Monday, March 23, 2015

S'plorin' w the s'plorer

I made a quick run to the Kettle River yesterday. This morning I got up early and had a couple hours to tool around. This is the end of the road. There used to be a bridge/raised roadway that continued here. You can't see the pilings in this picture, but they're there.

This is a little section of trail that my brother-in-law Andy and I revived last summer. It's an old road that shaves off a good chunk of road riding for a loop we like to do. Last summer we cleared away the deadfall and started riding it often. I'm guessing it's being maintained by the local game animals now.

Found an old root cellar.

It's cool to see how someone put a long time ago put this together -- they used the local rock, then mortared it all together.

Timber roof. Long since caved in. I wonder if there are any old jars of food under that rubble? I saw some busted crocks and jars in there. 

A few years ago a forest fire came through and cleared out all the undergrowth and tiny tree forests that were under these trees. That's a great method for making things very ridable. You don't need a trail with that set up.

In unrelated news. When I got home I found this odd situation in my garage. The hook holding the cargo bike broke/pulled out of the wall and the bike fell on its nose -- and leaned against the tires. No harm. No broken stuff. No big whoop. I left it.

Sunday, March 22, 2015

Fly fishing... in reverse order

Packing it in. Skunked again. Live bait spinning is rarely this demoralizing.

You're done when you lose your fly. Or it's hopelessly tangled.
Or you're out of beer. 

I love the eyes on this wooly bastard. He's so delectable looking, I just about ate him. Somehow the fish were able to resist the lure.

Packing up. Optimism is high. The river is more than half full. The fish are surely eager and hungry... ready to hit anything, even a rookie's fly.

Friday, March 13, 2015

Saddle time

Maddie and I are slowly building up saddle time. Watching her ride over the last week or two has highlighted a few changes that still need to be made to the bike.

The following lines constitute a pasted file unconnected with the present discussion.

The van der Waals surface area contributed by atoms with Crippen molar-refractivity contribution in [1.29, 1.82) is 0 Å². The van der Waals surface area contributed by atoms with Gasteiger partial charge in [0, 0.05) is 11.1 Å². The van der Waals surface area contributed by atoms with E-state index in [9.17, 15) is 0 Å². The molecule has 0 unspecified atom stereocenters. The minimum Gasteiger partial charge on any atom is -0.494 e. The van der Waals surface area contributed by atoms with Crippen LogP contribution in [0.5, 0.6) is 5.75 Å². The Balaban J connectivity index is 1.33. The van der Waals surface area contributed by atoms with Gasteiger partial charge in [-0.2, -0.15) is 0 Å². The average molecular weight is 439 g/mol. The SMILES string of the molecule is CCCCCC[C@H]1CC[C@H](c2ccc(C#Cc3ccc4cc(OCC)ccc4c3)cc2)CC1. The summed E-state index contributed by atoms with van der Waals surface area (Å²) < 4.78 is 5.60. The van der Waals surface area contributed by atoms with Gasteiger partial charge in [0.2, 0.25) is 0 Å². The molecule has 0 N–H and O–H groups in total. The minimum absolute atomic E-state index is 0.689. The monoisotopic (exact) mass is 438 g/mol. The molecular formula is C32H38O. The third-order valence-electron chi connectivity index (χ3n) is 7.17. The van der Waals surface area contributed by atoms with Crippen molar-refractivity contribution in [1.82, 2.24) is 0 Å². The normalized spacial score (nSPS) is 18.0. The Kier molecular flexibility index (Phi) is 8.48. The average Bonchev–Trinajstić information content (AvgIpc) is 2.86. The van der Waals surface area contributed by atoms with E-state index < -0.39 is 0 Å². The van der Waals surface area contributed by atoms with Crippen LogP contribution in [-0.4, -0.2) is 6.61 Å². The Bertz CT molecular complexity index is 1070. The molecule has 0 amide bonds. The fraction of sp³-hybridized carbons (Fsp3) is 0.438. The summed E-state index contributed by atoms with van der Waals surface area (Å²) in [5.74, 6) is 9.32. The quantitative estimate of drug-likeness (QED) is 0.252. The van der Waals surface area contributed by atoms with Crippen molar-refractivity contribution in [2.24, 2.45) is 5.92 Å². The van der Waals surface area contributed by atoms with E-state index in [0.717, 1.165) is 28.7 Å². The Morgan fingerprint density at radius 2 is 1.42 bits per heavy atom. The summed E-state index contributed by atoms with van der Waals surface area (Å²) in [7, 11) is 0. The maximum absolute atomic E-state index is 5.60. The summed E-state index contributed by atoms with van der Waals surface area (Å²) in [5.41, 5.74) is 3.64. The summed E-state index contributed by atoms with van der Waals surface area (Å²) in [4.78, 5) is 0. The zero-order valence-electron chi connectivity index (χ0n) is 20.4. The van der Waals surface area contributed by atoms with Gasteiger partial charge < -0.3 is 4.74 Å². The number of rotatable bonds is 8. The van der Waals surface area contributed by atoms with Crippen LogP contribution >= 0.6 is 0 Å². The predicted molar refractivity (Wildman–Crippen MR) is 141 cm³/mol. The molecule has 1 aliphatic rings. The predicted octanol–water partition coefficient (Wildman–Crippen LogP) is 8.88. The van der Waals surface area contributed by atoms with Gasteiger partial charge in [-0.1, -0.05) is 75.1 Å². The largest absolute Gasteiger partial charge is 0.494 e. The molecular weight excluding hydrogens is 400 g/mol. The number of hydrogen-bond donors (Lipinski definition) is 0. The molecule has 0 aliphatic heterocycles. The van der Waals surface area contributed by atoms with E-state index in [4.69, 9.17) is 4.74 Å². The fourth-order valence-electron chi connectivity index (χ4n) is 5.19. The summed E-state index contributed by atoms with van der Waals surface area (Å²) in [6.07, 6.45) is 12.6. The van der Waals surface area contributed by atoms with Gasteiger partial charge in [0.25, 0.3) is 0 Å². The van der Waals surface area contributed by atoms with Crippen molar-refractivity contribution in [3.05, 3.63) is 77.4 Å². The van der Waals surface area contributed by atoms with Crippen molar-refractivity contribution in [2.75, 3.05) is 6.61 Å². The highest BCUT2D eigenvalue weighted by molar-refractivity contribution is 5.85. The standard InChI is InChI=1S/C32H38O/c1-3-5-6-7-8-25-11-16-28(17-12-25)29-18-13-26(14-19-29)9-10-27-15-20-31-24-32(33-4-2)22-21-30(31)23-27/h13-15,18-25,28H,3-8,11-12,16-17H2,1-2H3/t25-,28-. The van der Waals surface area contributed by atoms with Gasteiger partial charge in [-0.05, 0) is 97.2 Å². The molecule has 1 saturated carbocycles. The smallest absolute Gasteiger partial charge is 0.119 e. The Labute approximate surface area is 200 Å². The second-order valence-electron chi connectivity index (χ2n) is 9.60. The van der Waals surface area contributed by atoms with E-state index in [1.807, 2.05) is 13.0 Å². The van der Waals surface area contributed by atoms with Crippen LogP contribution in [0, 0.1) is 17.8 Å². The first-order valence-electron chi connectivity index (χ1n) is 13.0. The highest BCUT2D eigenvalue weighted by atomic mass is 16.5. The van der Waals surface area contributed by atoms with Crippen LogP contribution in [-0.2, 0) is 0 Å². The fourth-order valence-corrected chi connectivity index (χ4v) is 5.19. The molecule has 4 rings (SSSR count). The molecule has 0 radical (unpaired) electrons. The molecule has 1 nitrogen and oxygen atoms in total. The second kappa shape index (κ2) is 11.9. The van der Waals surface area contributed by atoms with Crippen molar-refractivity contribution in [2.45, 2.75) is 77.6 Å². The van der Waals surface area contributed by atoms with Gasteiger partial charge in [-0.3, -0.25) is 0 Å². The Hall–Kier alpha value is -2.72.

I'm going to find her narrower bars and get them a bit closer yet. 
She often rides with her elbows locked. We did a 16 mile ride today and her arms hurt. 

I'm also going to put some smaller rings on it. Maybe use the 74 for a 24 and then the inner 110 with a 38 and a bash guard on the outer. She never uses her big ring, which is a 46 or so. I let her set the pace, and on flats it's pretty relaxed. She never pedals down hill, preferring -- like any sane person -- to coast instead.

She stands on all climbs always. And hauls arse too. On dirt climbs she spins out a bit, so with a lower gear I'm hoping she will sit back and spin up without loosing traction on the rear wheel.

She's into dirt. We were traveling down this paved road when she decided to go jetting through the adjacent field instead.

Stopping and exploring is important. This can be hard for me and I need to go with it. I was pretty fixated on our destination today and I had to remind myself to chill. 

Our destination was an old blocked off road that I've ridden by a bunch and always wondered about. Turns out that at the end of the road there's an old train loader, long dead. 

Beyond that is the Kettle -- about a mile from the Columbia confluence. The Columbia is drawn down, so this section of the Kettle River is way more exposed than normal. This is the pre-mud picture.

Monday, March 9, 2015

Riding with Maddie

We're gearing up for our summer of touring and overnighting. If weird warm weather holds, we'll do our first S240 of the season in a couple weeks.

Glen found this bike a few months ago. It's going to be a great bike for Maddie for this summer.
I've spent the last month or two figuring out the right set of components for it. I swapped the drop bars for the Space Bars that Maddie loves. I put some ultra cheap thumb shifters on it. It had some great Suntour XC pro indexed thumbie, but it was too hard for Maddie to shift with her thumb. She always used her palm to shove it. The Sunrace friction shifters are about $10/set and shift like butter.

For rackage: I have a Tubus Cargo on the rear and a Bruce Gordon lowrider on the front. Lights, DT toplight in the rear and old B&M first gen LED up front, are dyno -- driven by the front hub. Good enough for be-seen, which is what we're after.

This was at Riverside yesterday. She's pretty comfortable getting down most stuff. 

Clearly: she's not digging it. She told me while we were out yesterday that she agreed to go because she felt bad for me, but to her surprise, it was really fun. Works for me.

The rigs. We'll be working these suckers out this summer. 

Maddie has the expert way of taking selfies: you prop up the phone, take a movie, then screenshot the frame you want. I stole a kiss right before she ran back to turn off the movie.